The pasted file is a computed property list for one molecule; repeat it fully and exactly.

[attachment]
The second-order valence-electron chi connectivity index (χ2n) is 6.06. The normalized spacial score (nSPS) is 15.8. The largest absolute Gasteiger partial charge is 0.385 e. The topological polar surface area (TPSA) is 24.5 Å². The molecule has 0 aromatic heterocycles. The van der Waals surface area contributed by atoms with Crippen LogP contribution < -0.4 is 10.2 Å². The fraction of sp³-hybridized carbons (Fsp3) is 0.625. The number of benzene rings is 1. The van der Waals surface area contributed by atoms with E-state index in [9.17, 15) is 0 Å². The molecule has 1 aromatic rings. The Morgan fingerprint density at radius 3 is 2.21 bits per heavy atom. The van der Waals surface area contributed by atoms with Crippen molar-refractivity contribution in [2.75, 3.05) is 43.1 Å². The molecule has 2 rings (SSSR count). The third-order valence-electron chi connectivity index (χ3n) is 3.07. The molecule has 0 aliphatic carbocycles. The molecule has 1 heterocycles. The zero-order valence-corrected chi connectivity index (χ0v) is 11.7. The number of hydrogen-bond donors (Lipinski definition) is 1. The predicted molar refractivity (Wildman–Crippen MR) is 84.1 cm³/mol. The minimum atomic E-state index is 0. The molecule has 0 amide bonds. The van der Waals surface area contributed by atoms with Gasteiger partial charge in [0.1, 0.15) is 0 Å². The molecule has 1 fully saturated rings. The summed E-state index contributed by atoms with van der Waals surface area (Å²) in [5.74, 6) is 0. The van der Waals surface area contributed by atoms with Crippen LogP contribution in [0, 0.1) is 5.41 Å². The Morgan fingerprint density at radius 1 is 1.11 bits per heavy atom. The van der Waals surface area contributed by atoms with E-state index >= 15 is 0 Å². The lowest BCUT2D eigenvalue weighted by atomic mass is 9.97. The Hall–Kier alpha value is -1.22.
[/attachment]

The second-order valence-electron chi connectivity index (χ2n) is 6.06. The normalized spacial score (nSPS) is 15.8. The largest absolute Gasteiger partial charge is 0.385 e. The topological polar surface area (TPSA) is 24.5 Å². The molecule has 0 aromatic heterocycles. The van der Waals surface area contributed by atoms with Crippen LogP contribution < -0.4 is 10.2 Å². The fraction of sp³-hybridized carbons (Fsp3) is 0.625. The number of benzene rings is 1. The van der Waals surface area contributed by atoms with E-state index in [9.17, 15) is 0 Å². The molecule has 1 aromatic rings. The Morgan fingerprint density at radius 3 is 2.21 bits per heavy atom. The van der Waals surface area contributed by atoms with Crippen molar-refractivity contribution in [2.75, 3.05) is 43.1 Å². The molecule has 2 rings (SSSR count). The third-order valence-electron chi connectivity index (χ3n) is 3.07. The molecule has 0 aliphatic carbocycles. The molecule has 1 heterocycles. The zero-order valence-corrected chi connectivity index (χ0v) is 11.7. The number of hydrogen-bond donors (Lipinski definition) is 1. The predicted molar refractivity (Wildman–Crippen MR) is 84.1 cm³/mol. The minimum atomic E-state index is 0. The molecule has 0 amide bonds. The van der Waals surface area contributed by atoms with Gasteiger partial charge in [0.1, 0.15) is 0 Å². The molecule has 1 fully saturated rings. The summed E-state index contributed by atoms with van der Waals surface area (Å²) in [5.74, 6) is 0. The van der Waals surface area contributed by atoms with Crippen LogP contribution in [0, 0.1) is 5.41 Å². The Morgan fingerprint density at radius 1 is 1.11 bits per heavy atom. The van der Waals surface area contributed by atoms with E-state index >= 15 is 0 Å². The lowest BCUT2D eigenvalue weighted by atomic mass is 9.97. The Hall–Kier alpha value is -1.22.